Two recent events have reminded me that people like to learn together.
The first was E.D. Hirsch’s Policy Exchange lecture. If someone wanted to understand Hirsch’s ideas, I would argue that they’d have been better-off getting hold of his books, reading summaries of his work on the internet or watching his interviews and lectures on YouTube. Yet a few hundred people happily gathered in a dark school hall to hear from Hirsch himself. Several of the people I spoke to had endured long train journeys to attend the lecture. The audio recording and transcript of the event was probably available online by the time they got home.
The second was Doug Lemov’s Teach Like a Champion 2-day workshop, which I was lucky enough to attend last week. It was a great course – I loved practising Lemov’s techniques with colleagues and other delegates, and it was brilliant to have Doug on hand to settle any queries. Yet I probably gained a better understanding of Teach Like a Champion from reading Lemov’s updated book over the summer and taking notes on each technique. The cost of those two days in August was £20 – the cost of the book. The cost of the two-day course last week was over £500.
A glance towards popular culture would suggest that we like to do things at the same time as others, even when changes in technology allow us to do things in our own time. 14.5 million of us gathered around television sets to watch the Great British Bake Off final last week, even though we could catch-up in our own time on a range of devices over the next month. It’s the same with sports events, concerts and other big TV shows – we prefer sharing experiences with others in real time, rather than catching up in isolation.
How might this desire for shared experiences play out in schools?
When it comes to CPD for teachers, we should do more to encourage teachers to read the best work that is out there on the areas they lead on. If we want our Assistant Principals to understand assessment principles, why not buy them a copy of Koretz’s Measuring Up, along with links to blogs and academic papers, rather than sending them on a costly course? We could spend the money we saved on a staff library for all teachers to enjoy. Or take growth mindset, for example. I would be amazed if this £400 course teaches delegates anything that they won’t learn from reading Dweck’s £7.99 book, or from amazing resources like THESE that Larry Ferlazzo and other passionate and generous educators share on the internet for free.
It’s as if we’ve forgotten that educational thinkers collate their best work in books and blogs with the express purpose of sharing their theories. It’s great to see more schools creating staff libraries and book clubs, such as this one at the school of Shaun Allison and Andy Tharby.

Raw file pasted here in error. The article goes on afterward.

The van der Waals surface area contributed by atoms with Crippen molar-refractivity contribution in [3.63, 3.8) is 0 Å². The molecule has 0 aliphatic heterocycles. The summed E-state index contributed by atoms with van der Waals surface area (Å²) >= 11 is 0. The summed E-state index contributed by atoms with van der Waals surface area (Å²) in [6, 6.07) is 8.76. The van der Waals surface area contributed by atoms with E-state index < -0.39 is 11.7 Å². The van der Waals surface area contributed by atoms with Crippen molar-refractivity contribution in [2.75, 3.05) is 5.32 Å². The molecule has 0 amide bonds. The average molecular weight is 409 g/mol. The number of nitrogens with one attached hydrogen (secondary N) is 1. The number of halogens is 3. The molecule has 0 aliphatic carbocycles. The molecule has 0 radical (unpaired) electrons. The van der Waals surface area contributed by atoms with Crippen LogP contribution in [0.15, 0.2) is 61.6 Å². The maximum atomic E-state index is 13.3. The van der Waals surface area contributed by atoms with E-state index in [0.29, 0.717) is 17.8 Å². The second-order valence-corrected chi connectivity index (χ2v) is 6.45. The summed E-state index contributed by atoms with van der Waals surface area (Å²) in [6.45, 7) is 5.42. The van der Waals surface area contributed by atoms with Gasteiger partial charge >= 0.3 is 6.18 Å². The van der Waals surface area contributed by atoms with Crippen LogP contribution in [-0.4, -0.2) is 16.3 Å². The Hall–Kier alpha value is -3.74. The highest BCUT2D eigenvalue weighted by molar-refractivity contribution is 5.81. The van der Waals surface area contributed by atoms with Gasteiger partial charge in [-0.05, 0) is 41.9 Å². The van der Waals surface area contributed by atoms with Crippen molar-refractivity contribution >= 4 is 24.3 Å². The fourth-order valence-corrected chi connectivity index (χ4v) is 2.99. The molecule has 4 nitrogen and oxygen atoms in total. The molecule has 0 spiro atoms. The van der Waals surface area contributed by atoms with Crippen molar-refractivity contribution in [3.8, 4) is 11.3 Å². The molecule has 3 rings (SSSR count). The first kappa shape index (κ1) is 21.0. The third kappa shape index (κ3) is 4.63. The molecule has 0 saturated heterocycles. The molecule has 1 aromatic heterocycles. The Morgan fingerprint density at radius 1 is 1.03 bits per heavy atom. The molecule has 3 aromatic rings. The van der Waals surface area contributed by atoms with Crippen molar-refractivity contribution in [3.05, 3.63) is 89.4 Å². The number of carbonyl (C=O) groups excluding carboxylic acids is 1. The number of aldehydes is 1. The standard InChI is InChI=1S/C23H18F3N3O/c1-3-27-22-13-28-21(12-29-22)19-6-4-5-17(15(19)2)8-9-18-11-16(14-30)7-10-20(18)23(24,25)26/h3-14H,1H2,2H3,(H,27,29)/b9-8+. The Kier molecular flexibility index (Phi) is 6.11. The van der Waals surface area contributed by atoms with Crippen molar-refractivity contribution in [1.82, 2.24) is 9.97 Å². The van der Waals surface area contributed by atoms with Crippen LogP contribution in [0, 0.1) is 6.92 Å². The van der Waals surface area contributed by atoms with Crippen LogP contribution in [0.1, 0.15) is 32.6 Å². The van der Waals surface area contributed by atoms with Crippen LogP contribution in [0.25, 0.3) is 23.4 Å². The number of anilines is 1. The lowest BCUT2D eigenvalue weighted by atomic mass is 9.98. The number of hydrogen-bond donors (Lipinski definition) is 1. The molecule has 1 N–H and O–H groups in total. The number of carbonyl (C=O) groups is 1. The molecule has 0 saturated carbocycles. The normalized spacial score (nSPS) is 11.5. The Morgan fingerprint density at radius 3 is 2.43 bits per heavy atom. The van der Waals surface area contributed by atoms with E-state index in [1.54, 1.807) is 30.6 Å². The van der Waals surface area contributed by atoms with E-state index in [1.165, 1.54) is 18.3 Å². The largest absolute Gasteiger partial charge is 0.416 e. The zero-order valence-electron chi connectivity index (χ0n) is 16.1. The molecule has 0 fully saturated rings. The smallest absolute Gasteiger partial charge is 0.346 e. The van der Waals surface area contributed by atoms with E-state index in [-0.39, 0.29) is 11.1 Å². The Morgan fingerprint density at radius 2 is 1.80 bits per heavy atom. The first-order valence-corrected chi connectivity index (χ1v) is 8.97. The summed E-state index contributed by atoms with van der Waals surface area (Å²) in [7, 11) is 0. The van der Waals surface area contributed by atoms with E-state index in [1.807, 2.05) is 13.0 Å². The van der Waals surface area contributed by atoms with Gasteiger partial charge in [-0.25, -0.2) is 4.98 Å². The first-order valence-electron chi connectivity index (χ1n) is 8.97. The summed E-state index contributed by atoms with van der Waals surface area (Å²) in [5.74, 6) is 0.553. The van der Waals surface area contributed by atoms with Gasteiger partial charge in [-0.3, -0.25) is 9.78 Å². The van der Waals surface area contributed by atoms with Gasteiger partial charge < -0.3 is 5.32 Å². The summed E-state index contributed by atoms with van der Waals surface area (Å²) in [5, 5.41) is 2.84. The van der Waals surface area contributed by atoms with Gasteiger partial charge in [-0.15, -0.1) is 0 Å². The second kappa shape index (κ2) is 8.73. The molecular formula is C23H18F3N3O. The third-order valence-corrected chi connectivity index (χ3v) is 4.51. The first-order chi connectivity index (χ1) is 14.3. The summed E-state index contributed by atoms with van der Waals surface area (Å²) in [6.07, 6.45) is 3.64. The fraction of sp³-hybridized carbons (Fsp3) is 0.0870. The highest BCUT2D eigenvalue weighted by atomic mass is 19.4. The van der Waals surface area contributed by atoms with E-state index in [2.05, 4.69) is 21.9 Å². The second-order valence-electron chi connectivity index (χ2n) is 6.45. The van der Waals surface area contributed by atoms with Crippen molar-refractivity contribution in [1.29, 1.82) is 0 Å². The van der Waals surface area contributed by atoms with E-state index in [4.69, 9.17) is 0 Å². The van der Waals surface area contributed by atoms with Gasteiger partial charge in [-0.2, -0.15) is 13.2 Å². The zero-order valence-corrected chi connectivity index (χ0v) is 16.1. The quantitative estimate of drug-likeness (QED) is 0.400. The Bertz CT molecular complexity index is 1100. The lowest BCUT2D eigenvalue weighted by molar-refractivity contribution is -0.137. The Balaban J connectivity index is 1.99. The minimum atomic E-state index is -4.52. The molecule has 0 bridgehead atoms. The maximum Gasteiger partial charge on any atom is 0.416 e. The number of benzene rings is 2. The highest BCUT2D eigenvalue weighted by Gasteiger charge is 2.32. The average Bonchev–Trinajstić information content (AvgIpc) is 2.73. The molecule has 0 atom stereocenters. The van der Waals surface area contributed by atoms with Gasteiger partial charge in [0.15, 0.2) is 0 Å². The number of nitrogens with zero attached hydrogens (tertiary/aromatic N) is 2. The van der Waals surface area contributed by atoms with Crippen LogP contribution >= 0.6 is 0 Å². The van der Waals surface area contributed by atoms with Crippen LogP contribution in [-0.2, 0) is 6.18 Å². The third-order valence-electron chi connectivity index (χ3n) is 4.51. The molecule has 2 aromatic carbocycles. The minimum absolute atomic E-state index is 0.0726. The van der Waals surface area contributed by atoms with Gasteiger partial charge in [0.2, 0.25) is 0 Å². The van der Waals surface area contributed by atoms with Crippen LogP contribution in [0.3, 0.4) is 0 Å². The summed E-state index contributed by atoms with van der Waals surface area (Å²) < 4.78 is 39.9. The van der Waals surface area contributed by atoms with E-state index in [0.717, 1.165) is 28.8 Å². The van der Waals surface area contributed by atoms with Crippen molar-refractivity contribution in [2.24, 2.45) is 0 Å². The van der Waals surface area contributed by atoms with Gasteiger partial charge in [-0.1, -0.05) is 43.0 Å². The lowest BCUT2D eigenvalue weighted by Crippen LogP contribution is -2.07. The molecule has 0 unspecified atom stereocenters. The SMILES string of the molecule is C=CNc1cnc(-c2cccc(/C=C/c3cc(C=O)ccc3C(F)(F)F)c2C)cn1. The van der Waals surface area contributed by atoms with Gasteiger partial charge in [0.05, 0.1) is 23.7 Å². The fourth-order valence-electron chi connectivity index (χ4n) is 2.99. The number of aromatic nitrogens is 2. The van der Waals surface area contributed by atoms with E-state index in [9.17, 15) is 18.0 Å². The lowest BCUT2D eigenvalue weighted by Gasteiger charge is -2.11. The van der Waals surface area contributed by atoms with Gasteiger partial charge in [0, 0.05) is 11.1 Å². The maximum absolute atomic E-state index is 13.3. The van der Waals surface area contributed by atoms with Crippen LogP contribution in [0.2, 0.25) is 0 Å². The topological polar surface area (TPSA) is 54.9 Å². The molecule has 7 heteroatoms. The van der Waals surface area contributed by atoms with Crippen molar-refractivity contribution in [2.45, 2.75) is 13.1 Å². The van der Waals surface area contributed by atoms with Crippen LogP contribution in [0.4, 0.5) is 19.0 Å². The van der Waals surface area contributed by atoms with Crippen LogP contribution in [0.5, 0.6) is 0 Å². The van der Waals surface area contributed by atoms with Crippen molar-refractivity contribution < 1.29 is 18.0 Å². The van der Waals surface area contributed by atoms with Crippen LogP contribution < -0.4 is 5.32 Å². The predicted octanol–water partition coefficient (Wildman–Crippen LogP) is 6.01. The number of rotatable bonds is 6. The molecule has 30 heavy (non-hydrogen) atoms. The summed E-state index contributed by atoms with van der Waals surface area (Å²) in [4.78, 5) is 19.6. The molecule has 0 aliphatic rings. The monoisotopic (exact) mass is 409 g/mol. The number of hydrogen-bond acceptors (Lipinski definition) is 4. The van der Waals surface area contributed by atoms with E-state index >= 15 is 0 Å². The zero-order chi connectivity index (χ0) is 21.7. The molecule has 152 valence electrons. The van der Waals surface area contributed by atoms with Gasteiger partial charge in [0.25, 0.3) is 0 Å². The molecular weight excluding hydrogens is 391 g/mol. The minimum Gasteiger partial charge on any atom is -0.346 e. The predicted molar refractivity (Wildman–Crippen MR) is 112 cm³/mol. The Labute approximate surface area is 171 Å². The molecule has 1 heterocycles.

Like their teachers, our students seem to prefer to learn together rather than grapple with challenging concepts in isolation. Anyone who has worked in schools over the last ten years will have noticed increasing numbers of students attending ‘intervention’ classes on Saturdays, after school and in the holidays. For the same reason that we tend to get a better workout when we join a gym class than when we jog in isolation in front of the muted evening news on the plasmas, our students seem to enjoy the security of group revision – ‘just bring yourself along and we’ll do the rest’ (much like teachers attending a plush hotel for a day of CPD).
The risks of relying on group learning for students are clear, e.g. (a) it disempowers students, (b) it puts pressure on teachers and (c) there is no group work in exams. Group learning is also at odds with the fact that true gains in understanding tend to require deliberate, focused, and repeated practice, which I would argue is far more likely to occur in isolation than in groups.
Perhaps sitting in groups in the classroom is another example of the comfort students gain from company, even if this safety-in-numbers eludes them in the exam hall.
One of the schools I work with is trying to tap-in to the benefits of collective learning while maintaining students’ responsibility for their own studies. They’ve done this through an extended day for Year 11 in which – for the final additional hour of the school day – the whole year group studies in exam desks in the hall. Teachers can withdraw students who need targeted support (days are allocated for each subject), leaving the remainder of the year group to work in focused and supervised silence in the hall.
At the heart of our desire to learn together is the fact that we are social creatures who like to engage in shared experiences. Schools can benefit from the shared language and collective accountability that flows from group experiences. But we also need to recognise that learning and improving practice is tough – for students and for teachers – and we need to be honest about the individual responsibility required for true learning to happen.